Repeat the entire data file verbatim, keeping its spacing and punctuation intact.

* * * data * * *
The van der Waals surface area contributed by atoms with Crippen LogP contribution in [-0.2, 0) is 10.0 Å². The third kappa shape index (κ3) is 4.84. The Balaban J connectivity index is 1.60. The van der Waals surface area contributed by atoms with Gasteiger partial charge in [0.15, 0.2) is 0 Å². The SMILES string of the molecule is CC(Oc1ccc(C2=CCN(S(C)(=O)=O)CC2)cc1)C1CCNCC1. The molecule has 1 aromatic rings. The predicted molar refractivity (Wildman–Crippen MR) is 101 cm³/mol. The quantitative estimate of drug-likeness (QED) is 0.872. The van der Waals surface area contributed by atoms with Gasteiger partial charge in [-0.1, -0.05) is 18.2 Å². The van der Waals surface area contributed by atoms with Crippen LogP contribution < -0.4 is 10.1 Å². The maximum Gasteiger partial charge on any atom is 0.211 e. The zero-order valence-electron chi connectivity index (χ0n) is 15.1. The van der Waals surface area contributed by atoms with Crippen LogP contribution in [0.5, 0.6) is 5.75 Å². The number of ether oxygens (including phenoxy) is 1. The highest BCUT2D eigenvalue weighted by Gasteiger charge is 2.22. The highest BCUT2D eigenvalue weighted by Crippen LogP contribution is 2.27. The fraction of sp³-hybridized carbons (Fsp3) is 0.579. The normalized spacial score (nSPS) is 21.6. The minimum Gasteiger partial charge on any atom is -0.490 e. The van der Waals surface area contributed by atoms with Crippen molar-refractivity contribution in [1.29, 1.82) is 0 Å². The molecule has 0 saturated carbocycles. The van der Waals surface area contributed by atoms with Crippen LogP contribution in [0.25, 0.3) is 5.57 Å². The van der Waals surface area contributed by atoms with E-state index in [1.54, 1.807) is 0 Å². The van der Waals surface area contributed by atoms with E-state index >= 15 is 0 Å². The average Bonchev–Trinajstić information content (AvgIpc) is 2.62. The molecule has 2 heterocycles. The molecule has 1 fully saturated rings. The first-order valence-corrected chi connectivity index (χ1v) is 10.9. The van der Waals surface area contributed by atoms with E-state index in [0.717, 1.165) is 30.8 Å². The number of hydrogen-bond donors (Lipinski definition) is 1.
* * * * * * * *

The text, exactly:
The van der Waals surface area contributed by atoms with Crippen LogP contribution in [-0.2, 0) is 10.0 Å². The third kappa shape index (κ3) is 4.84. The Balaban J connectivity index is 1.60. The van der Waals surface area contributed by atoms with Gasteiger partial charge in [0.15, 0.2) is 0 Å². The SMILES string of the molecule is CC(Oc1ccc(C2=CCN(S(C)(=O)=O)CC2)cc1)C1CCNCC1. The molecule has 1 aromatic rings. The predicted molar refractivity (Wildman–Crippen MR) is 101 cm³/mol. The quantitative estimate of drug-likeness (QED) is 0.872. The van der Waals surface area contributed by atoms with Gasteiger partial charge in [-0.1, -0.05) is 18.2 Å². The van der Waals surface area contributed by atoms with Crippen LogP contribution < -0.4 is 10.1 Å². The maximum Gasteiger partial charge on any atom is 0.211 e. The zero-order valence-electron chi connectivity index (χ0n) is 15.1. The van der Waals surface area contributed by atoms with Crippen LogP contribution in [0.5, 0.6) is 5.75 Å². The number of ether oxygens (including phenoxy) is 1. The highest BCUT2D eigenvalue weighted by Gasteiger charge is 2.22. The highest BCUT2D eigenvalue weighted by Crippen LogP contribution is 2.27. The fraction of sp³-hybridized carbons (Fsp3) is 0.579. The normalized spacial score (nSPS) is 21.6. The minimum Gasteiger partial charge on any atom is -0.490 e. The van der Waals surface area contributed by atoms with Crippen molar-refractivity contribution in [1.29, 1.82) is 0 Å². The molecule has 0 saturated carbocycles. The van der Waals surface area contributed by atoms with Crippen LogP contribution in [0.25, 0.3) is 5.57 Å². The van der Waals surface area contributed by atoms with E-state index in [1.54, 1.807) is 0 Å². The van der Waals surface area contributed by atoms with E-state index >= 15 is 0 Å². The average Bonchev–Trinajstić information content (AvgIpc) is 2.62. The molecule has 2 heterocycles. The molecule has 1 fully saturated rings. The first-order valence-corrected chi connectivity index (χ1v) is 10.9. The van der Waals surface area contributed by atoms with E-state index in [0.717, 1.165) is 30.8 Å². The number of hydrogen-bond donors (Lipinski definition) is 1.